Is Your Company on OSHA's Hit List?
OSHA Notifies Workplaces with High Injury and Illness Rates (Mar/Apr-08)
Safety Means . . . Never Having to Say You're Sorry (Jan/Feb-08)
Flammables and Combustible Liquids (Nov/Dec-07)
Designing-In Safety NOT Retrofitting Safety (Sep/Oct-07)
Back Safety and Lifting (Jul/Aug-07)
Machine Guarding (May/Jun-07)
Your Hearing Keep it for a Lifetime (Mar/Apr-07)
Light Up the Holidays the Safe Way (Nov/Dec-06)
Would You Risk Your Employee's Life? (Sep/Oct-06)
How to Control Workers' Compensation Costs (Jul/Aug-06)
Compliance with 70E Electrical Standards (May/Jun-06)
OSHA Is on the Move (Mar/Apr-06)
Workplace Violence (Jan/Feb-06)
The Aging Workforce (Nov/Dec-05)
The Safety Paradox (Sep/Oct-05)
Machine Guarding (Jul/Aug-05)
Effective Risk Management (May/Jun-05)
Safety Is Everyone's Business (Mar/Apr-05)
New Year's Resolution Safety (Jan/Feb-05)
Safe Driving (Nov/Dec-04)
Terror In The Skies Revisited (Sep/Oct-04)
How They Got Hurt (Jul/Aug-04)
In-Plant Air Monitoring & Analysis (May/Jun-04)
Safety on the Job and Complying with the Americans With Disabilities Act (Mar/Apr-04)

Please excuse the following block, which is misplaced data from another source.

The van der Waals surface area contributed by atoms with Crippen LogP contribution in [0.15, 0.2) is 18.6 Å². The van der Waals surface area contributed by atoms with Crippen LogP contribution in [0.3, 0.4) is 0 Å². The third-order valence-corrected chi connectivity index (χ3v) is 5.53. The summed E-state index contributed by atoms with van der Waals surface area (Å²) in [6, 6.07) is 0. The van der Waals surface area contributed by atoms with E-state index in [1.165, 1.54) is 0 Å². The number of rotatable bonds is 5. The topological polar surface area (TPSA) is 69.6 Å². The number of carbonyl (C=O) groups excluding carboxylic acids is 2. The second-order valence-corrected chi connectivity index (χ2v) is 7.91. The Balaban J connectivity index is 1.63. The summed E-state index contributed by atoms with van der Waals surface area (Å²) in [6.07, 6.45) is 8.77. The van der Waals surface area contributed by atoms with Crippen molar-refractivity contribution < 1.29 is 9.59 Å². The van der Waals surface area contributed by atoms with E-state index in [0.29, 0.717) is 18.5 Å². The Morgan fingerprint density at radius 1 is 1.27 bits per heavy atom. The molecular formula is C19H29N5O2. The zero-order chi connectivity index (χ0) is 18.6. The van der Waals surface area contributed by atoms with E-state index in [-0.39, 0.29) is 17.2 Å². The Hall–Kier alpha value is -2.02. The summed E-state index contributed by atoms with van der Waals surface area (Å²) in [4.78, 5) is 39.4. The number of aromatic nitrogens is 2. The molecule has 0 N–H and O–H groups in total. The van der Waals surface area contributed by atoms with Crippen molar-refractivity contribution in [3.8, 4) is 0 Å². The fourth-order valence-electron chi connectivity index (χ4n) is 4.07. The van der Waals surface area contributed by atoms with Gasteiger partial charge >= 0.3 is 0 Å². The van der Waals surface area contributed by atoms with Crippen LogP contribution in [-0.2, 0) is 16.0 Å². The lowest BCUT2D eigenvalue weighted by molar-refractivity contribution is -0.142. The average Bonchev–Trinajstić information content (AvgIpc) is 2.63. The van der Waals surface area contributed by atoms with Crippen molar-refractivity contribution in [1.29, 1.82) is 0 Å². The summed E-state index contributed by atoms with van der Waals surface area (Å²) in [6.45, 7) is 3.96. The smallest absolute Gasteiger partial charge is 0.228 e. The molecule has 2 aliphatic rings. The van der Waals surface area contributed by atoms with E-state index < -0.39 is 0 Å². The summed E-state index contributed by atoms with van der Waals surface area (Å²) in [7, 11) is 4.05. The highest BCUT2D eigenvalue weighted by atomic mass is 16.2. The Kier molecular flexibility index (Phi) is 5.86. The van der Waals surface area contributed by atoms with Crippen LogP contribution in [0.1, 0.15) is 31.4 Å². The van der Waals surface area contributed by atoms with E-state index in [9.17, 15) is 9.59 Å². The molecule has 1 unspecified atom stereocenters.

Link to Article Archive (Jan/Feb-04)
A Supervisor's Duty (Nov/Dec-03)
Machine Safety – Are Your Machines Safe to Operate? (Sep/Oct-03)
Summer is Here (Jul/Aug-03)
Working Safely On Powered Industrial Trucks (Forklifts) (May/Jun-03)
Does Your Safety and Health Workplace Program Contain All of These Elements? (Mar/Apr-03)
Methylene Chloride (Jan/Feb-03)
Safety Signs & Labels - Does Your Facility Comply? (Nov/Dec-02)
Indoor Air Quality (Sep/Oct-02)
When OSHA Arrives (Jul/Aug-02)
Facts About the Occupation Safety & Health Administration (OSHA) (May/Jun-02)
Workplace Fire Safety (Mar/Apr-02)
OSHA 300 Form (Jan/Feb-02)
Preparing for Disaster (Nov/Dec-01)
How Much is a Life Worth? (Sep/Oct-01)
Material Handling Programs (Jul/Aug-01)
It's Up To You To Protect Your Skin (May/Jun-01)
When You’ve Been Handed the Responsibility for Safety (Mar/Apr-01)
A Fresh Look at Machine Safeguarding (Jan/Feb-01)
Safe Work Habits (Nov/Dec-00)
The Importance of Material Safety Data Sheets (Sep/Oct-00)
Hazardous Waste Operations and Emergency Response (Jul/Aug-00)
Lockout/Tagout Program (May/Jun-00)
OSHA Violations, Citations and Penalties for 1998 (Mar/Apr-00)
Erogonomics and Machinery Safeguarding (Jan/Feb-00)
General Machine Principles (Nov/Dec-99)